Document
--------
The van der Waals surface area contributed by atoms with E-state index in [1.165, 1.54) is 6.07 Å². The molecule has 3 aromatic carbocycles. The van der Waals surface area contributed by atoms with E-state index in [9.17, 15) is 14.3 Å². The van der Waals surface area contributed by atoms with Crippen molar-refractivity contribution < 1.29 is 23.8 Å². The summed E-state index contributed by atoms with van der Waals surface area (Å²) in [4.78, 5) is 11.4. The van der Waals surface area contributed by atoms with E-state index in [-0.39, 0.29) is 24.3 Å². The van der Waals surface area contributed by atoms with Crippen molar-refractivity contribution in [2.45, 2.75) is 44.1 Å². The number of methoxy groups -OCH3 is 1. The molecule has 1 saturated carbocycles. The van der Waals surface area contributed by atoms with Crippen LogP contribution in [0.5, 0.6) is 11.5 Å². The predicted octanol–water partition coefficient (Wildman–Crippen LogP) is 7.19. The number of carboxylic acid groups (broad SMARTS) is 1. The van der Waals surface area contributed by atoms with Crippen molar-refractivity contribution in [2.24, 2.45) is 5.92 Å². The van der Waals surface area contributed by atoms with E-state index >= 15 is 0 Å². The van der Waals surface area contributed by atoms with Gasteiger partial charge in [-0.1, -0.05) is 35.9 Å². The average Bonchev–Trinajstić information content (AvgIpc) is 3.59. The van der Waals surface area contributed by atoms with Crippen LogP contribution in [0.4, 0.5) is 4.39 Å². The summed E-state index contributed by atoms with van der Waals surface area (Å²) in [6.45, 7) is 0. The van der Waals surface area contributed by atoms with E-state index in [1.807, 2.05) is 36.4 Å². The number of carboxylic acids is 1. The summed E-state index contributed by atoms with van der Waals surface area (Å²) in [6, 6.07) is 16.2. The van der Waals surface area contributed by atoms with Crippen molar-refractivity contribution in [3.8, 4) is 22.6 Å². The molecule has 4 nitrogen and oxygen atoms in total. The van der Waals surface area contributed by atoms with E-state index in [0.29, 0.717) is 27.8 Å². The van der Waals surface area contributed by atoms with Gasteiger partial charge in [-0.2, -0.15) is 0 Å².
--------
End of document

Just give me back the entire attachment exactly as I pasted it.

The van der Waals surface area contributed by atoms with E-state index in [1.165, 1.54) is 6.07 Å². The molecule has 3 aromatic carbocycles. The van der Waals surface area contributed by atoms with E-state index in [9.17, 15) is 14.3 Å². The van der Waals surface area contributed by atoms with Crippen molar-refractivity contribution < 1.29 is 23.8 Å². The summed E-state index contributed by atoms with van der Waals surface area (Å²) in [4.78, 5) is 11.4. The van der Waals surface area contributed by atoms with E-state index in [-0.39, 0.29) is 24.3 Å². The van der Waals surface area contributed by atoms with Crippen molar-refractivity contribution in [2.45, 2.75) is 44.1 Å². The number of methoxy groups -OCH3 is 1. The molecule has 1 saturated carbocycles. The van der Waals surface area contributed by atoms with Crippen LogP contribution in [0.5, 0.6) is 11.5 Å². The predicted octanol–water partition coefficient (Wildman–Crippen LogP) is 7.19. The number of carboxylic acid groups (broad SMARTS) is 1. The van der Waals surface area contributed by atoms with Crippen molar-refractivity contribution in [2.24, 2.45) is 5.92 Å². The van der Waals surface area contributed by atoms with E-state index >= 15 is 0 Å². The van der Waals surface area contributed by atoms with Gasteiger partial charge in [-0.1, -0.05) is 35.9 Å². The average Bonchev–Trinajstić information content (AvgIpc) is 3.59. The van der Waals surface area contributed by atoms with Crippen LogP contribution in [0.4, 0.5) is 4.39 Å². The summed E-state index contributed by atoms with van der Waals surface area (Å²) in [6.45, 7) is 0. The van der Waals surface area contributed by atoms with E-state index in [1.807, 2.05) is 36.4 Å². The number of carboxylic acids is 1. The summed E-state index contributed by atoms with van der Waals surface area (Å²) in [6, 6.07) is 16.2. The van der Waals surface area contributed by atoms with Crippen molar-refractivity contribution in [3.8, 4) is 22.6 Å². The molecule has 4 nitrogen and oxygen atoms in total. The van der Waals surface area contributed by atoms with E-state index in [0.29, 0.717) is 27.8 Å². The van der Waals surface area contributed by atoms with Gasteiger partial charge in [-0.2, -0.15) is 0 Å².